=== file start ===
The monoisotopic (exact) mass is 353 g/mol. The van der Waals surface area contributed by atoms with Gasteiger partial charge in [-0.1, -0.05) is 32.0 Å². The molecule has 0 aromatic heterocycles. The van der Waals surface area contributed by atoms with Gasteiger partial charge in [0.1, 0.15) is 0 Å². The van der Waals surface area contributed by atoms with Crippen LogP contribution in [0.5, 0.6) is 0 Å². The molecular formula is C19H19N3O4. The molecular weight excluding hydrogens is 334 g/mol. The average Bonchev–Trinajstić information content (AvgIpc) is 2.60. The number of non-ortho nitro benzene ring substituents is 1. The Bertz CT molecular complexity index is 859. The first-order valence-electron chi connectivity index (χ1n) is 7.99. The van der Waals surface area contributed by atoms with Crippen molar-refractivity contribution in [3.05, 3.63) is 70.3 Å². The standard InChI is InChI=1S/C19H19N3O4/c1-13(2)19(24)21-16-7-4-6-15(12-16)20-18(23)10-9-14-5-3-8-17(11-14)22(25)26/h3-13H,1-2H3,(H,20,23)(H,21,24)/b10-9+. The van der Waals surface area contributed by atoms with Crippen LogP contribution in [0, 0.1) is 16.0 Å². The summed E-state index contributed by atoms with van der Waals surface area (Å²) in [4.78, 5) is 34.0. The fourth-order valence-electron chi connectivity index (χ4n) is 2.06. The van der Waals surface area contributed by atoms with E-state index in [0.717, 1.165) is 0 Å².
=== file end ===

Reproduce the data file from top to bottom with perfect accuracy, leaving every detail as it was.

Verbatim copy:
The monoisotopic (exact) mass is 353 g/mol. The van der Waals surface area contributed by atoms with Gasteiger partial charge in [-0.1, -0.05) is 32.0 Å². The molecule has 0 aromatic heterocycles. The van der Waals surface area contributed by atoms with Gasteiger partial charge in [0.1, 0.15) is 0 Å². The van der Waals surface area contributed by atoms with Crippen LogP contribution in [0.5, 0.6) is 0 Å². The molecular formula is C19H19N3O4. The molecular weight excluding hydrogens is 334 g/mol. The average Bonchev–Trinajstić information content (AvgIpc) is 2.60. The number of non-ortho nitro benzene ring substituents is 1. The Bertz CT molecular complexity index is 859. The first-order valence-electron chi connectivity index (χ1n) is 7.99. The van der Waals surface area contributed by atoms with Crippen molar-refractivity contribution in [3.05, 3.63) is 70.3 Å². The standard InChI is InChI=1S/C19H19N3O4/c1-13(2)19(24)21-16-7-4-6-15(12-16)20-18(23)10-9-14-5-3-8-17(11-14)22(25)26/h3-13H,1-2H3,(H,20,23)(H,21,24)/b10-9+. The van der Waals surface area contributed by atoms with Crippen LogP contribution in [0, 0.1) is 16.0 Å². The summed E-state index contributed by atoms with van der Waals surface area (Å²) in [4.78, 5) is 34.0. The fourth-order valence-electron chi connectivity index (χ4n) is 2.06. The van der Waals surface area contributed by atoms with E-state index in [0.717, 1.165) is 0 Å².